Monday 17th January 2005
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For the third consecutive quarter New Zealand investors remain optimistic with regards to their investments.
When asked: Do you expect your net return from investments this year to be better or worse than last year? A net 21% of those surveyed expect the net return from their investments to be better this year than last year.
This level of expectation remains well above the average expectation reported over the six years prior to 2004.
"Even more remarkable, this net expectation of better returns comes after a year of high returns from a cross section of asset classes," ASB Bank head of relationship banking and financial services James Mitchell says.
New Zealand shares, as measured by the NZX50, are up 25%, commercial property, as measured by the Mercer Unlisted Property Index, are up more than 14%, and the average residential house prices have risen by more than 10%.
“Expecting better returns than these is truly optimistic,” Mitchell says.
“However, a high level of confidence is appropriate if one takes these responses less literally and treats them as a measure of general confidence in investment markets. The economic framework in place in New Zealand these days is structured for growth. The economy has done well of late. It should grow strongly over the next 5-10 years.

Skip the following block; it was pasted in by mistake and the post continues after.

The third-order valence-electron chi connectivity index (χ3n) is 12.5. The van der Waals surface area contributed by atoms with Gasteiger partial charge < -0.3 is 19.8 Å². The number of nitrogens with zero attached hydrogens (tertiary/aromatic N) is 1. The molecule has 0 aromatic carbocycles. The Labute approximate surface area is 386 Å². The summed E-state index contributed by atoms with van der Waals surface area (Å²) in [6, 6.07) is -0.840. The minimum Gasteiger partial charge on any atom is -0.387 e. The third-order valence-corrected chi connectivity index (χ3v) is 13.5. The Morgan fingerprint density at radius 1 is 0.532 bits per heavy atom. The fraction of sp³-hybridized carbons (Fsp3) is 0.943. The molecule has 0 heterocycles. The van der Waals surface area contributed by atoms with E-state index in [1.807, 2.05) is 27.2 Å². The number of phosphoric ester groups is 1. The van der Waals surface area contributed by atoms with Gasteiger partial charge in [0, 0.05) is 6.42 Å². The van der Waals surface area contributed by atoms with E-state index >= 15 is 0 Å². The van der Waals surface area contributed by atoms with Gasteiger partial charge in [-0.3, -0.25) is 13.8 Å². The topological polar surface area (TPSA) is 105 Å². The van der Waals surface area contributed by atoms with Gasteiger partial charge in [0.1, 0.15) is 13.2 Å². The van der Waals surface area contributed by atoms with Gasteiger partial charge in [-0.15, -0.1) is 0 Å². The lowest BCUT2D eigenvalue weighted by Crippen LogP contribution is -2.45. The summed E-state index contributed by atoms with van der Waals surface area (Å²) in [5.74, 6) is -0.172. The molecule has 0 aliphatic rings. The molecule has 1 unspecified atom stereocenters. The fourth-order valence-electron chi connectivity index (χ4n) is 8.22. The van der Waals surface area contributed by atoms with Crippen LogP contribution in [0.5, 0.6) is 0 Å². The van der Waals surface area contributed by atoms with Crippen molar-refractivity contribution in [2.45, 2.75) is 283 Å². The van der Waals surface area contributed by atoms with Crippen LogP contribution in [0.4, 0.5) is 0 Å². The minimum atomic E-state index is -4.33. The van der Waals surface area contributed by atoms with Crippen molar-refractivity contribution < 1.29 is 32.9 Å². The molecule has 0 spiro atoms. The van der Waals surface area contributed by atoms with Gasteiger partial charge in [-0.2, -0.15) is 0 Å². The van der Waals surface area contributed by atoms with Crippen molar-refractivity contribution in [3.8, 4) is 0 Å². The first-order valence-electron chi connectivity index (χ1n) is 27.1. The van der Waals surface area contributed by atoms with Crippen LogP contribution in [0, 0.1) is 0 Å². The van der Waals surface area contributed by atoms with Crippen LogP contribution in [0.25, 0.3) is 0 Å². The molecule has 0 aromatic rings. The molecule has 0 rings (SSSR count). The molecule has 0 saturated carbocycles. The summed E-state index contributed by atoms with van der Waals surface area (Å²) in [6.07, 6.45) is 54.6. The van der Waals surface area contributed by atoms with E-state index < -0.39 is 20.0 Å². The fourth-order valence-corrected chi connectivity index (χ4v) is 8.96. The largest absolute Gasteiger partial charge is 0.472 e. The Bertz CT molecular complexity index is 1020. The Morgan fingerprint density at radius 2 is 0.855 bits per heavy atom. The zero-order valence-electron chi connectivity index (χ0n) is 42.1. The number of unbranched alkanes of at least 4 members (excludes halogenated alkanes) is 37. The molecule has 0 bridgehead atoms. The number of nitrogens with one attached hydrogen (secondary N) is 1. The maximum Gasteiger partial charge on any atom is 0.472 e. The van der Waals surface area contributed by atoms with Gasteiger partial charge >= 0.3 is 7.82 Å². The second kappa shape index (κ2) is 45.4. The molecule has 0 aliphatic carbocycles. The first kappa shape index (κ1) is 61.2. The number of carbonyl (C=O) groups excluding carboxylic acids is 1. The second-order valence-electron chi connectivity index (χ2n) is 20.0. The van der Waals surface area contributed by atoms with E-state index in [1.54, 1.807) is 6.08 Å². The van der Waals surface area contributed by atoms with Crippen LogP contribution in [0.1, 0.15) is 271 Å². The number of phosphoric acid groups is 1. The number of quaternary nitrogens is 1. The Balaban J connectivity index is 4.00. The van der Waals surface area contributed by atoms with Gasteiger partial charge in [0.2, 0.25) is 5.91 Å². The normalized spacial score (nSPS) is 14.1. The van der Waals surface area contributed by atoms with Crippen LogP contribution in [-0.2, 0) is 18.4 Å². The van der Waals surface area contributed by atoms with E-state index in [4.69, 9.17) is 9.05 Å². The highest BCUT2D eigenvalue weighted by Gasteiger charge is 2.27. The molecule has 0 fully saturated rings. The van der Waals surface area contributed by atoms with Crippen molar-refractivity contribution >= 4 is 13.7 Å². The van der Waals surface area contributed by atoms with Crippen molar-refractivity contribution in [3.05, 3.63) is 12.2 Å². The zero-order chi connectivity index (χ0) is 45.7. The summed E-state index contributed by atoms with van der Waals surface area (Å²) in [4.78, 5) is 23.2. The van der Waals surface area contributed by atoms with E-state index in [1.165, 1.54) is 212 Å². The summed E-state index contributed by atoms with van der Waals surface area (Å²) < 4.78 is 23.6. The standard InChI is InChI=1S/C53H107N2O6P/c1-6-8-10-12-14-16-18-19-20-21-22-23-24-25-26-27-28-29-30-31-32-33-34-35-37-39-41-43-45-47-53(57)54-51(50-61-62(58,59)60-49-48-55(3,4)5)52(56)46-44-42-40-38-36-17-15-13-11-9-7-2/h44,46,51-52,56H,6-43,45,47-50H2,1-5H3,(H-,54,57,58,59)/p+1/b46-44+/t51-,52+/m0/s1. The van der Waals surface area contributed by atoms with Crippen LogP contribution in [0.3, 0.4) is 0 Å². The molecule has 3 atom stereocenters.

Expectations of higher returns in 2005 were greatest amongst those whose main investment was shares (a net 42%), managed funds (33%) or a small business (32%).
Slipping in expectations were those with residential rental property as their main investment (a net 21% expecting greater returns, down from 28% in the September quarter).
When asked: What type of investment gives the best return? Ask a more general question about which investment is best and the above ranking changes.
Residential rental investors may be slipping in terms of their expectations for the next 12 months but they are even more confident than in the seven years of this survey that residential rentals offer the best return: 75% of those whose main investment is residential rental properties rate this asset class as best.
In contrast – and in spite of higher near-term expectations – those with shares and managed funds as their main investments were less inclined to rate these asset classes as best in the December quarter (50% and 35% respectively).
Likewise, in spite of higher interest rates now, confidence in term deposits (45%) had been marked down by those holding these as their main investment.
“It seems the recent strong run in the housing market has influenced people’s perceptions,” Mitchell says.
“There was a time, though, when shares and managed funds were considered best. Given the returns reported lately it is only a matter of time until people come to rate these classes as best once more.”
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